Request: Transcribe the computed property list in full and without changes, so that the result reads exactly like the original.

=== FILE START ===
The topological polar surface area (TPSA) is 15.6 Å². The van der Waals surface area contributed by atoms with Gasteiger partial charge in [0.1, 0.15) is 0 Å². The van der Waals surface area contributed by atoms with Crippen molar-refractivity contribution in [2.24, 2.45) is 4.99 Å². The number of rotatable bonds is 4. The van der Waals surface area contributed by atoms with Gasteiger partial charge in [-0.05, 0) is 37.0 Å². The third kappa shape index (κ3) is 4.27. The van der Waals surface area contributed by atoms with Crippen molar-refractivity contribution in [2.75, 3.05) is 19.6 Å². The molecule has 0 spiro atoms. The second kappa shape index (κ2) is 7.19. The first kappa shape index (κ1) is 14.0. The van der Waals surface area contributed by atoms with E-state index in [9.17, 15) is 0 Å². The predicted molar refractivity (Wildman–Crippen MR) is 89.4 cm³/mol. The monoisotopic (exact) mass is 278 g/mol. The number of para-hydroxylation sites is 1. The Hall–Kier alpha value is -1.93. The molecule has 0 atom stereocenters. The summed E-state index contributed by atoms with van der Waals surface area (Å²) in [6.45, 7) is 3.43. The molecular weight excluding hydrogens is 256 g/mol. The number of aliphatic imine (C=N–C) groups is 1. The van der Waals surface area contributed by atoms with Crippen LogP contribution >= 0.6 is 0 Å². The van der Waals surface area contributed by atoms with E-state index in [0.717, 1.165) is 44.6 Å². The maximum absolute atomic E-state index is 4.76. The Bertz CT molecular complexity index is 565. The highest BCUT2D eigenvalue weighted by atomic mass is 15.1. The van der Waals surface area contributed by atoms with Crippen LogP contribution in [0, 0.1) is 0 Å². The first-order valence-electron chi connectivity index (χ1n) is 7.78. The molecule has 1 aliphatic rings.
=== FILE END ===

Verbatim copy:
The topological polar surface area (TPSA) is 15.6 Å². The van der Waals surface area contributed by atoms with Gasteiger partial charge in [0.1, 0.15) is 0 Å². The van der Waals surface area contributed by atoms with Crippen molar-refractivity contribution in [2.24, 2.45) is 4.99 Å². The number of rotatable bonds is 4. The van der Waals surface area contributed by atoms with Gasteiger partial charge in [-0.05, 0) is 37.0 Å². The third kappa shape index (κ3) is 4.27. The van der Waals surface area contributed by atoms with Crippen molar-refractivity contribution in [2.75, 3.05) is 19.6 Å². The molecule has 0 spiro atoms. The second kappa shape index (κ2) is 7.19. The first kappa shape index (κ1) is 14.0. The van der Waals surface area contributed by atoms with E-state index in [9.17, 15) is 0 Å². The predicted molar refractivity (Wildman–Crippen MR) is 89.4 cm³/mol. The monoisotopic (exact) mass is 278 g/mol. The number of para-hydroxylation sites is 1. The Hall–Kier alpha value is -1.93. The molecule has 0 atom stereocenters. The summed E-state index contributed by atoms with van der Waals surface area (Å²) in [6.45, 7) is 3.43. The molecular weight excluding hydrogens is 256 g/mol. The number of aliphatic imine (C=N–C) groups is 1. The van der Waals surface area contributed by atoms with Crippen LogP contribution >= 0.6 is 0 Å². The van der Waals surface area contributed by atoms with E-state index in [0.717, 1.165) is 44.6 Å². The maximum absolute atomic E-state index is 4.76. The Bertz CT molecular complexity index is 565. The highest BCUT2D eigenvalue weighted by atomic mass is 15.1. The van der Waals surface area contributed by atoms with Crippen LogP contribution in [0, 0.1) is 0 Å². The first-order valence-electron chi connectivity index (χ1n) is 7.78. The molecule has 1 aliphatic rings.